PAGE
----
Viewing your credit file

We are often asked about credit files and how individuals can access their own.  Even with the advent of social media, heightened awareness on consumer rights, and the ease of finding information, a credit file is still a bit of a mystery to a lot of people.  Most know they only have one file, which was probably created the first time they applied for credit, historically around 18 or 19 years of age.  But finding out what is on there remains a grey area and unless you are being knocked back or not applying for credit, who really cares right?  Wrong! Your credit file is a tremendously valuable commodity and should be protected with your life.

In Australia there are 2 main credit reporting organisations, Dunn and Bradstreet and Veda.  Veda hold the majority share of consumer files (around 95% of the adult population) whereas D & B specialise more on commercial files (companies and businesses).  Veda has an excellent website ( which is full of helpful information and best of all, you can request a copy of your own credit file, absolutely free.  Go to and follow the instructions to be emailed, posted or faxed a copy of your file within 7-10 working days.  Paying a fee instead will provide your file a lot sooner.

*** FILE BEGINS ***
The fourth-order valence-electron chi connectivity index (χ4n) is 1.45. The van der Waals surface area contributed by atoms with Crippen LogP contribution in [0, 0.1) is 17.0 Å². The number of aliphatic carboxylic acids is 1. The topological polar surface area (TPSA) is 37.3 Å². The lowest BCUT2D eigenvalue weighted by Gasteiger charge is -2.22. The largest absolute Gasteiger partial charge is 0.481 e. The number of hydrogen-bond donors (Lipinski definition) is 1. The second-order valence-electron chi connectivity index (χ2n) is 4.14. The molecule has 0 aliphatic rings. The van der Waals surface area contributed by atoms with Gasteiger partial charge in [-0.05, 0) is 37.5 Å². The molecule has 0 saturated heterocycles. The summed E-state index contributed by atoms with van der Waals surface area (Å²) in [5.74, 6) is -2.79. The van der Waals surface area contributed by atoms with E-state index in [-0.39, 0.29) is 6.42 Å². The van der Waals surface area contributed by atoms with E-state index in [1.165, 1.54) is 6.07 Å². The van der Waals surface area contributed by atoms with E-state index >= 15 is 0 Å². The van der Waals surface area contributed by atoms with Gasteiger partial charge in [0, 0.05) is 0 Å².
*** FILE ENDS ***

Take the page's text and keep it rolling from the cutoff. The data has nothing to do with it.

Credit defaults are the black mark most people should always try and avoid.   They can be listed by any credit provider, but only if the account has been in arrears for more than 60 days and only if you have given written authority for them to access your file. Once listed they remain for between 5 and 7 years, even when paid.  The key to avoid one really is to maintain a good repayment history but also talk with your bank or credit provider and explain the situation if things are tough.


Viewing your credit file

Leave a Reply

Your email address will not be published. Required fields are marked *